Search Results: "Patricia Volk"


BOOK REVIEW

TO MY DEAREST FRIENDS by Patricia Volk
FICTION & LITERATURE
Released: April 18, 2007

"Volk's protagonists always have the same lunch at Bergdorf's, an easy-to-eat chopped salad; she serves up similar light fare."
Chic lit meets shtick lit in—where else?—New York, New York. Read full book review >

BOOK REVIEW

NON-FICTION
Released: Oct. 11, 2001

"And would she ever make them proud in these pages. Emotionally luxurious and heart-gladdening. (22 photos)"
Novelist/essayist Volk (White Light, not reviewed) pens a stylishly written memoir that's really a series of portraits of the memorable characters who make up her extended family. Read full book review >

BOOK REVIEW

SHOCKED by Patricia Volk
BIOGRAPHY & MEMOIR
Released: April 4, 2013

"Witty, tender and vividly nostalgic."
The spirited account of how an encounter with a memoir by couturier Elsa Schiaparelli (1890-1973) transformed a young girl's view of what it meant to be a woman. Read full book review >

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PATRICIA BOSWORTH
by Gerald Bartell

In a series of successful biographies, Patricia Bosworth trained the spotlight on four major American artists: Montgomery Clift, Marlon Brando, Diane Arbus, and Jane Fonda. Now, in The Men in My Life: A Memoir of Love and Art in 1950s Manhattan, Bosworth takes center stage.

The memoir follows her life and career from the 50s through the early 60s as ...


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BOOK REVIEW

METAPATTERNS by Tyler Volk
NON-FICTION
Released: June 15, 1995

"But does it? (photos, not seen, and illustrations) (Book-of-the-Month Club selection)"
A vision of nature through eyes looking for patterns in space and time. Read full book review >

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BEST BOOKS OF 2016: PATRICIA BELL-SCOTT
by Maya Payne Smart

In The Firebrand and the First Lady, scholar Patricia Bell-Scott illuminates the unlikely friendship between two historic American women. Radical civil and women’s rights activist Pauli Murray and first lady Eleanor Roosevelt corresponded for years and swayed one another’s social justice aims and strategies. Their views never converged, but Bell-Scott makes a compelling case that they grew with and toward ...


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BOOK REVIEW

MAYBE IN MISSOULA by Toni Volk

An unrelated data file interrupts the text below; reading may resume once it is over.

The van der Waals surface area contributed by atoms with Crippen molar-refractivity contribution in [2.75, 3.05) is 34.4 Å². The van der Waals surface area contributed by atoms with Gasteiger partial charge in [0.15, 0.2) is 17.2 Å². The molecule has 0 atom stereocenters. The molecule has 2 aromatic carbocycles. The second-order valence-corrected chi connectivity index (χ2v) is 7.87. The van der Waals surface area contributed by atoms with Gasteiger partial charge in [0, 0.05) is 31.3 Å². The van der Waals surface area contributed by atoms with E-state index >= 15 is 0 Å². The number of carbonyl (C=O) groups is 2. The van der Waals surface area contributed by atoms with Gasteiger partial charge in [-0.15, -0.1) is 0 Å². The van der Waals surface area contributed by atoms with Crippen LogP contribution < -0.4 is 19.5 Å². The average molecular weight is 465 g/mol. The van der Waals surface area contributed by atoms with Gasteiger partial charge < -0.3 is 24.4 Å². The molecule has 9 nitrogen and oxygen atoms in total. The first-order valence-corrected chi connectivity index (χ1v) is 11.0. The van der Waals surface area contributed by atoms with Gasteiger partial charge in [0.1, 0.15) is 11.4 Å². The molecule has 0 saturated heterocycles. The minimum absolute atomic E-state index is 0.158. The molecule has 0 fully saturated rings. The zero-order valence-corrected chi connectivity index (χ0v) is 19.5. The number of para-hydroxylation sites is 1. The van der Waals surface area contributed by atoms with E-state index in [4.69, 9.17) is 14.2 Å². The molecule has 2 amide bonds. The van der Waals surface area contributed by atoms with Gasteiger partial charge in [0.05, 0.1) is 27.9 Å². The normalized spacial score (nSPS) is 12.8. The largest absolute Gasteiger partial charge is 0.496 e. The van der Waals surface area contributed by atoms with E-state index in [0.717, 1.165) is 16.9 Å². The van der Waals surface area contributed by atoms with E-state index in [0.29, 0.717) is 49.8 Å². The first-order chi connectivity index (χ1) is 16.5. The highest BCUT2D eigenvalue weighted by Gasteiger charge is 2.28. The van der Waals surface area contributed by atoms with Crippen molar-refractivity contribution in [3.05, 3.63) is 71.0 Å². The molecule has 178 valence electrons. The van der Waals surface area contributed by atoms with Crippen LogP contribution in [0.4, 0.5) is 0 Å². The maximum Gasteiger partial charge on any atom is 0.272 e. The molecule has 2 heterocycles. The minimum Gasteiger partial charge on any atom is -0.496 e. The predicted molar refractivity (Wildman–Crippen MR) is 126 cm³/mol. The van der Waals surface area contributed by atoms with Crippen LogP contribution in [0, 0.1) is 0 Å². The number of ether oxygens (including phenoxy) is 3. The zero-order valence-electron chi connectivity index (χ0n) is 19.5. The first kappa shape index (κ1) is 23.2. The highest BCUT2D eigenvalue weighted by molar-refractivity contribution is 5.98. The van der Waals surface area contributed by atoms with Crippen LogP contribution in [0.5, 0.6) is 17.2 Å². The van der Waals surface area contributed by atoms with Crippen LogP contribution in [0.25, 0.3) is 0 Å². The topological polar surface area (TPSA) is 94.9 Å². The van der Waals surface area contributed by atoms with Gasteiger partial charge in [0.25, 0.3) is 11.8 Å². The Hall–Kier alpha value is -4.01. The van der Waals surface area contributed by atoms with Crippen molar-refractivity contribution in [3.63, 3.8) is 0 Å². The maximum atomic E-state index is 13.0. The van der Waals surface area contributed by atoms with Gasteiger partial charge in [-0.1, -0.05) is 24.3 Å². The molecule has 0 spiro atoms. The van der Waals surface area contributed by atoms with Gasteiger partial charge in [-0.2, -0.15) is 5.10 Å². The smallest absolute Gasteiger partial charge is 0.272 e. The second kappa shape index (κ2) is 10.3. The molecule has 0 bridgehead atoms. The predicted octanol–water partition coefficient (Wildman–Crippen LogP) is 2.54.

Released: May 20, 1994

"Disappointing."
An ambitious second novel from the author of Montana Women (1991) and winner of a James Michener Fellowship. Read full book review >

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PLAYTIME WITH MCKISSACK
by Julie Danielson

Award-winning author Patricia C. McKissack (born in middle Tennessee, I proudly add) has had a long and distinguished career in the field of children’s literature. Not one to rest on her laurels—I believe she will turn 73 this year—she’s bringing readers this month a superb new book, a volume that I’ve no doubt we’ll judge later as one of the ...


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PATRICIA C. MCKISSACK
by Jessie Grearson

Have you ever wondered who wrote “Amazing Grace” or thought about the haunting story behind the hymn “I’ll Fly Away”? Ever skipped rope to “Hot Pepper” or counted “Eenie, Meenie, Miney, Mo”? Then Let’s Clap, Jump, Sing & Shout; Dance, Spin & Turn it Out!: Games, Songs & Stories from an African American Childhood is for you. Award-winning author Patricia ...


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BOOK REVIEW

CORRUPTION by Tahar Ben Jelloun
FICTION & LITERATURE
Released: Oct. 1, 1995

A brief, intensely focused portrayal of moral and psychological dissolution, by the Prix Goncourtwinning Moroccanborn novelist (With Downcast Eyes, 1993, etc.). Read full book review >

BOOK REVIEW

EXTREMELY LOUD by Juliette Volcler
NON-FICTION
Released: June 4, 2013

"Dry but disturbingly illuminating in the possible ramifications."
Everything you ever suspected or feared about music as a weapon, sound as torture and the expansion of the military-industrial complex to encompass entertainment. Read full book review >

BOOK REVIEW

MONTANA WOMEN by Toni Volk
Released: Jan. 23, 1992

"Still, Volk's material has been much worked-through, and there's a kind of quiet distance to her approach: her story stings, but it never really draws blood."
A James Michener Fellowship winner sets her first novel on the prairies of Montana, but its events, which cast large shadows of meaning as the story progresses, could have happened anywhere. Read full book review >